Finally, yet another grievous character miscalculation. Two major characters in the film are "Mayor Ebert" (Michael Lerner) and his balding campaign advisor, "Gene." Famously, these men are named after popular film critics Roger Ebert and the late Gene Siskel. Indeed, the characters are cast especially for their physical similarities to the two film reviewers. Apparently, the characters are included in the film as sort of filmmaker's "revenge," since both critics gave thumbs down ratings to previous Emmerich-Devlin pictures, Stargate (1994) and Independence Day (1996).

I must stress, these are not throwaway characters who appear once or twice, or only briefly. These are supporting characters in the film with flourishes of dialogue and a presence in numerous scenes. Despite this, they are merely one-note jokes, offering thumbs up, thumbs down and little else of value. The Godzilla screenplay takes cheap shots over Ebert's weight (two of his scenes involve the mayor's love of candy). But again, what's the point? Roger Ebert and Gene Siskel don't like your you make fat jokes? Is this really the best way to deflect attention from your putting them up on a pedestal and featuring them in major roles in your movie?
Do you know what might the best way to get revenge on Roger Ebert and Gene Siskel for their negative reviews? Make a good movie,of course; one that they would have had to acknowledge as a superior example of the form. Instead, we get Roger and Gene as cardboard figures of ridicule, and the whole thing is just ugly, not to mention exceedingly juvenile. Again, this Godzilla settles for the stupid and obvious when a degree of wit is called for. Put bluntly, when the filmmakers introduced these Ebert/Siskel characters for purposes of revenge, they weren't thinking about the history or tradition of Godzilla. They were thinking about themselves; about ego. Again, not really a great way to show fans of Godzilla that you are taking their cherished icon seriously.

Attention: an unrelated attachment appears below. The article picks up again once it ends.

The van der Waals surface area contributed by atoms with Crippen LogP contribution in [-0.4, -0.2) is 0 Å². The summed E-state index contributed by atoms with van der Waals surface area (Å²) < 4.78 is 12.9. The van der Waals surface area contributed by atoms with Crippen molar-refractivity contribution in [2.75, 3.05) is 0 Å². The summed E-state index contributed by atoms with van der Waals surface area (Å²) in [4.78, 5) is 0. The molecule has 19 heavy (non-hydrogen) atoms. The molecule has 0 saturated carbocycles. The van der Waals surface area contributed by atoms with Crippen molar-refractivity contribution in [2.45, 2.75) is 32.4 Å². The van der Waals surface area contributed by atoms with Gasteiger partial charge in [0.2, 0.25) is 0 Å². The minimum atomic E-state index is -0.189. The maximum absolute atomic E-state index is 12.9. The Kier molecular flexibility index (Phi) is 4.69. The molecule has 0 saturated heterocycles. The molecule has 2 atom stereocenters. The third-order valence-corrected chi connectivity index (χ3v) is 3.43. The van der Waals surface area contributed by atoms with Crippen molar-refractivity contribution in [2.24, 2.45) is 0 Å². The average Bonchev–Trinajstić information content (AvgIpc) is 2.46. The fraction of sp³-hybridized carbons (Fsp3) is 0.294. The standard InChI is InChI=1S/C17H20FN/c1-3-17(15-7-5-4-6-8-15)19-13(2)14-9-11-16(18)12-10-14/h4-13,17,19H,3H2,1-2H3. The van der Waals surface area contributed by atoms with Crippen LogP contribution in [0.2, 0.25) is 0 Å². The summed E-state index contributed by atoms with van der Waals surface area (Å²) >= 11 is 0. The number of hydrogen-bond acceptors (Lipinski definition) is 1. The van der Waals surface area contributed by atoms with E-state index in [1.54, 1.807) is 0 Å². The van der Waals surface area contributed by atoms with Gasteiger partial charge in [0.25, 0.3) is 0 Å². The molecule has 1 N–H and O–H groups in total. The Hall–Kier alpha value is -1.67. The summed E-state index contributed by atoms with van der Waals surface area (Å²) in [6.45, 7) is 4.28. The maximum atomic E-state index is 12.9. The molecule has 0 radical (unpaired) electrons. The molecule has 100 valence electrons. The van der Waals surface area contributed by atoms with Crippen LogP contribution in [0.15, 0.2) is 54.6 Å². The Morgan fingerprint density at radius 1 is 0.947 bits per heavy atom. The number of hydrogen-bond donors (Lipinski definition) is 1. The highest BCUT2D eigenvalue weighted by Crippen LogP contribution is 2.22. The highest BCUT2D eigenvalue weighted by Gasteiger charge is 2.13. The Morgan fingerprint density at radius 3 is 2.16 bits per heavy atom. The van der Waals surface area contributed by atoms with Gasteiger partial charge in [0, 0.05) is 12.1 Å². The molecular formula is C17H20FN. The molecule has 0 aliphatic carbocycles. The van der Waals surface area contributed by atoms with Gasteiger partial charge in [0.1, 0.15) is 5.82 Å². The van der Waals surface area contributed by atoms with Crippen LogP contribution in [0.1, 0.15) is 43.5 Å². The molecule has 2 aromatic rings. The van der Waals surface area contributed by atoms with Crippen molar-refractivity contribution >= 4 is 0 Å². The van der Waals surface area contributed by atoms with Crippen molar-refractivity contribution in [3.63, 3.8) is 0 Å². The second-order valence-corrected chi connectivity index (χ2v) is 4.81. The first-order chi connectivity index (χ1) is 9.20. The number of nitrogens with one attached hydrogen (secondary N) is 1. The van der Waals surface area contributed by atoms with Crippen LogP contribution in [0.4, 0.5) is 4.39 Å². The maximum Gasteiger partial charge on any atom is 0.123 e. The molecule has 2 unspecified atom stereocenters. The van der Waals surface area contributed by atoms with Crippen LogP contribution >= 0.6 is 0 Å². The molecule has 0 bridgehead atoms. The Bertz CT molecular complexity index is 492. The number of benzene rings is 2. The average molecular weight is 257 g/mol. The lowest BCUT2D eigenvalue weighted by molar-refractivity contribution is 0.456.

Size Doesn't Matter If It's "Only an Animal"

I realize that some long-time original Godzilla fans are going to be upset (or perhaps enraged...) with me for what I write next, but this Godzilla does feature some rather remarkable special effects (indeed, the best ever in a Godzilla movie up to 1998). And I don't, by reflex, disapprove of the new design of the titular monster, either.

In essence, this is like arguing that the revamped design of the Enterprise in the new Star Trek invalidates that entire film. General audiences in America in 1998 would simply not have accepted a man in a suit as the movie's Godzilla. It made sense to change the monster's appearance. And though certainly different than Toho's design, it seems to me that the monster design of the 1998 film is entirely serviceable and even borderline interesting. For instance, this Godzilla does boast a rather heroic jaw-line, one even more square than Superman's. What I'm arguing, perhaps ineloquently, is that Godzilla here can look "different" from the Japanese original, and the film can still be judged a success. Assuming were true to the spirit and history of the franchise.
Of course, it isn't true to the spirit and history of the franchise.

Indeed, that's the very reason this Godzilla fails so egregiously and thoroughly. It does not in any way, shape or form respect Godzilla's past. There seems to be no respect on the part of the filmmakers -- or the characters in the drama, for that matter - for the titular "monster." Indeed, there's even a line spoken at some point in the film that suggests "he's only an animal."

Yes, but a rather remarkable animal, wouldn't you say? Measuring 400 feet tall and all...